Aboriginal and Torres Strait Islander cultures
About Aboriginal and Torres Strait Islander cultures
Media has played a significant role in shaping the dominant narratives of our culture and for Australian Aboriginal and Torres Strait Islander people their culture has been viewed through a predominantly ‘negative’ European lens.
Australia's first people have for many years expressed a strong desire to control their own images and stories in media but for over a century this opportunity has been rarely afforded. Portrayal of Australian Aboriginal and Torres Strait Islander society through this dominant culture viewpoint is inaccurate, often condescending and reductionist. In 1991, the National Inquiry into Racist Violence concluded that Australian media had a tendency for the "perpetuation and promotion of negative and racial stereotypes, a tendency towards conflictual and sensationalist reporting on race issues, and an insensitivity towards, and often ignorance of, minority cultures", which could "contribute to creating a social climate which is tolerant of racist violence" (Human Rights Commission 1996: 3).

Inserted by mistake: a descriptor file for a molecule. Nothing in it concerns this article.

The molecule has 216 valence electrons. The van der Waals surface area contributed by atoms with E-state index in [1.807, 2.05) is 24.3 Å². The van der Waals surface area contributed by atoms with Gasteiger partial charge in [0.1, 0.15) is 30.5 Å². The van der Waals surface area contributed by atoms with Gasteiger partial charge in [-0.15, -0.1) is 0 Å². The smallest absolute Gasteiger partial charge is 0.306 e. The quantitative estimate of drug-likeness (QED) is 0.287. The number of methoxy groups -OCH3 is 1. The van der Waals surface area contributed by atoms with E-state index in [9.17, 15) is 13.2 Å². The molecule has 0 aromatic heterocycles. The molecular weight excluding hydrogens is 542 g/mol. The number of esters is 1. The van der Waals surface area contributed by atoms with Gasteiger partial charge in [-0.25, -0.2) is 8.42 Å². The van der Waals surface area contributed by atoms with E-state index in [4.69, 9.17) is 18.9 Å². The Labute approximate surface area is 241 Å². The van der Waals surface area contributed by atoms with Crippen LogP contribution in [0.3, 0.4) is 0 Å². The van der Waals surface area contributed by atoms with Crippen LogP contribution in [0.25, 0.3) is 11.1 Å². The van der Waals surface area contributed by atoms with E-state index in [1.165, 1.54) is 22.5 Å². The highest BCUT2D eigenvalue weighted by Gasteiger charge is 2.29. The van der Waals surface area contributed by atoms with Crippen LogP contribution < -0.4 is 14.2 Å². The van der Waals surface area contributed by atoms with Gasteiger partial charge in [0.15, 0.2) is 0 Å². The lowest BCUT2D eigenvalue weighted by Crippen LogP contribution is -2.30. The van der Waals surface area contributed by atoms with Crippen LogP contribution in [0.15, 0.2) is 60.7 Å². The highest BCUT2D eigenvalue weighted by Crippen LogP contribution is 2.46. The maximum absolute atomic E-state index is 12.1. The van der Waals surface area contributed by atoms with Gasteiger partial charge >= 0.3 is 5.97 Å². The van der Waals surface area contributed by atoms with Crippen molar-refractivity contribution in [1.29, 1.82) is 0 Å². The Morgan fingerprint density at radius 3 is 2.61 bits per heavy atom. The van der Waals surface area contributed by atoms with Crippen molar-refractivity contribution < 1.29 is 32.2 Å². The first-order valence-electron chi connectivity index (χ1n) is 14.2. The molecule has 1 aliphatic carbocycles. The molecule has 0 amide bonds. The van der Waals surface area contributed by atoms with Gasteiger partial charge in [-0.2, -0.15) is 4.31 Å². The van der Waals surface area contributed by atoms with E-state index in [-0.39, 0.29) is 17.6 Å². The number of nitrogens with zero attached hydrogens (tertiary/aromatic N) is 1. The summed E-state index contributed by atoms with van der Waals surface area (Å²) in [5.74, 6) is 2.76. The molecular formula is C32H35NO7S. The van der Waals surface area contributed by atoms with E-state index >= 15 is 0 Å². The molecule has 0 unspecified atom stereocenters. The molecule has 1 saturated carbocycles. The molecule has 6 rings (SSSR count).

Over the last twenty years the success of the Aboriginal and Torres Strait community media organisations, many of which were established in the 80’s in remote Australian communities, initiatives of various media training institutions, government funding schemes and the work of a number of pioneer Indigenous screen practitioners has culminated in many Australian Aboriginal and Torres Strait Islander’s using a variety of media as a platform for self-determination.
Profoundly Indigenous moving image creatives are now at the heart of contemporary screen practice and are using their chosen mediums to reclaim identity, promote social change and entertain Indigenous and mainstream audiences alike.